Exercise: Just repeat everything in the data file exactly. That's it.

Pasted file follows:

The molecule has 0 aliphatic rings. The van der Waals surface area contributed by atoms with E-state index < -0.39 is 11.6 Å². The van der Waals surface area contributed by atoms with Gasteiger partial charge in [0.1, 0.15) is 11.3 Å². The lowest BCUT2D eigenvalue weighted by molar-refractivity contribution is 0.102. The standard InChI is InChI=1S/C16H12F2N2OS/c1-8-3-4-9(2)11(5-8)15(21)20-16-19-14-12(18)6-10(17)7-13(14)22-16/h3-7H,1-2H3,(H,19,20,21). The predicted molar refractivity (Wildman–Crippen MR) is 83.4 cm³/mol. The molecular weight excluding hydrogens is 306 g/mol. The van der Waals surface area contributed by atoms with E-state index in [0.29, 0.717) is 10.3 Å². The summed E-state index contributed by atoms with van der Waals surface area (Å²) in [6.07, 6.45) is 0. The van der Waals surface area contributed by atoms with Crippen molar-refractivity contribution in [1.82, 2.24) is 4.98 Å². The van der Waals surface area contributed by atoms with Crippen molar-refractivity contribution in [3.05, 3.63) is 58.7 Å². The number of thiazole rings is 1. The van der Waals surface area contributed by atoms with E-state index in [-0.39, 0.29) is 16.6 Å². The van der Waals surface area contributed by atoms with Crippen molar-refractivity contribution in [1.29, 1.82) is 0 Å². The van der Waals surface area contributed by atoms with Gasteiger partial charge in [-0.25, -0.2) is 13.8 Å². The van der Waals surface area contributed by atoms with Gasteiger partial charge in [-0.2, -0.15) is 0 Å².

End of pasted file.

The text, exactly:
The molecule has 0 aliphatic rings. The van der Waals surface area contributed by atoms with E-state index < -0.39 is 11.6 Å². The van der Waals surface area contributed by atoms with Gasteiger partial charge in [0.1, 0.15) is 11.3 Å². The lowest BCUT2D eigenvalue weighted by molar-refractivity contribution is 0.102. The standard InChI is InChI=1S/C16H12F2N2OS/c1-8-3-4-9(2)11(5-8)15(21)20-16-19-14-12(18)6-10(17)7-13(14)22-16/h3-7H,1-2H3,(H,19,20,21). The predicted molar refractivity (Wildman–Crippen MR) is 83.4 cm³/mol. The molecular weight excluding hydrogens is 306 g/mol. The van der Waals surface area contributed by atoms with E-state index in [0.29, 0.717) is 10.3 Å². The summed E-state index contributed by atoms with van der Waals surface area (Å²) in [6.07, 6.45) is 0. The van der Waals surface area contributed by atoms with Crippen molar-refractivity contribution in [1.82, 2.24) is 4.98 Å². The van der Waals surface area contributed by atoms with Crippen molar-refractivity contribution in [3.05, 3.63) is 58.7 Å². The number of thiazole rings is 1. The van der Waals surface area contributed by atoms with E-state index in [-0.39, 0.29) is 16.6 Å². The van der Waals surface area contributed by atoms with Crippen molar-refractivity contribution in [1.29, 1.82) is 0 Å². The van der Waals surface area contributed by atoms with Gasteiger partial charge in [-0.25, -0.2) is 13.8 Å². The van der Waals surface area contributed by atoms with Gasteiger partial charge in [-0.2, -0.15) is 0 Å².